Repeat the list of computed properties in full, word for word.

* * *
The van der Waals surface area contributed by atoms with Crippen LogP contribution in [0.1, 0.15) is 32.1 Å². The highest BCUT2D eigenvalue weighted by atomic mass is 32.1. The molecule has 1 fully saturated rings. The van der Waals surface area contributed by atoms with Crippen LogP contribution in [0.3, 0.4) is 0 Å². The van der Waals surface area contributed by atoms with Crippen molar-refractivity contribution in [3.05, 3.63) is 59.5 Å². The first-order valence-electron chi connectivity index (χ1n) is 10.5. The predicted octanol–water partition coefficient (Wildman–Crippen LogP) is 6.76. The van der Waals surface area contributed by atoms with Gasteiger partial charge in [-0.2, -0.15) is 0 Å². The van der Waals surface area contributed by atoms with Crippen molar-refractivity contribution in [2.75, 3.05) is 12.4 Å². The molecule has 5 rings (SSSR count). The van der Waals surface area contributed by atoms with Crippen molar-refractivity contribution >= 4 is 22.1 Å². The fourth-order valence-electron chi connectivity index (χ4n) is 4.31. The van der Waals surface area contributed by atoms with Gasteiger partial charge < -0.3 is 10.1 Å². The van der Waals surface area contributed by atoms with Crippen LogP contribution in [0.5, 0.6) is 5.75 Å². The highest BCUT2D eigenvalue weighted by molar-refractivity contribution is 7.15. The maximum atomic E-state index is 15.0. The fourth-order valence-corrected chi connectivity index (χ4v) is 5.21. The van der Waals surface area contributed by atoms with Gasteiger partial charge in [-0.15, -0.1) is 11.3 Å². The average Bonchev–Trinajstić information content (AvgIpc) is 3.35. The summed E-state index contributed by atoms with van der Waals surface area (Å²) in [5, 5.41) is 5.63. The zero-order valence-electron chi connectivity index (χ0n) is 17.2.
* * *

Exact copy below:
The van der Waals surface area contributed by atoms with Crippen LogP contribution in [0.1, 0.15) is 32.1 Å². The highest BCUT2D eigenvalue weighted by atomic mass is 32.1. The molecule has 1 fully saturated rings. The van der Waals surface area contributed by atoms with Crippen LogP contribution in [0.3, 0.4) is 0 Å². The van der Waals surface area contributed by atoms with Crippen molar-refractivity contribution in [3.05, 3.63) is 59.5 Å². The first-order valence-electron chi connectivity index (χ1n) is 10.5. The predicted octanol–water partition coefficient (Wildman–Crippen LogP) is 6.76. The van der Waals surface area contributed by atoms with Gasteiger partial charge in [-0.2, -0.15) is 0 Å². The van der Waals surface area contributed by atoms with Crippen molar-refractivity contribution in [2.75, 3.05) is 12.4 Å². The molecule has 5 rings (SSSR count). The van der Waals surface area contributed by atoms with Crippen molar-refractivity contribution >= 4 is 22.1 Å². The fourth-order valence-electron chi connectivity index (χ4n) is 4.31. The van der Waals surface area contributed by atoms with Gasteiger partial charge < -0.3 is 10.1 Å². The van der Waals surface area contributed by atoms with Crippen LogP contribution in [0.5, 0.6) is 5.75 Å². The highest BCUT2D eigenvalue weighted by molar-refractivity contribution is 7.15. The maximum atomic E-state index is 15.0. The fourth-order valence-corrected chi connectivity index (χ4v) is 5.21. The van der Waals surface area contributed by atoms with Gasteiger partial charge in [-0.15, -0.1) is 11.3 Å². The average Bonchev–Trinajstić information content (AvgIpc) is 3.35. The summed E-state index contributed by atoms with van der Waals surface area (Å²) in [5, 5.41) is 5.63. The zero-order valence-electron chi connectivity index (χ0n) is 17.2.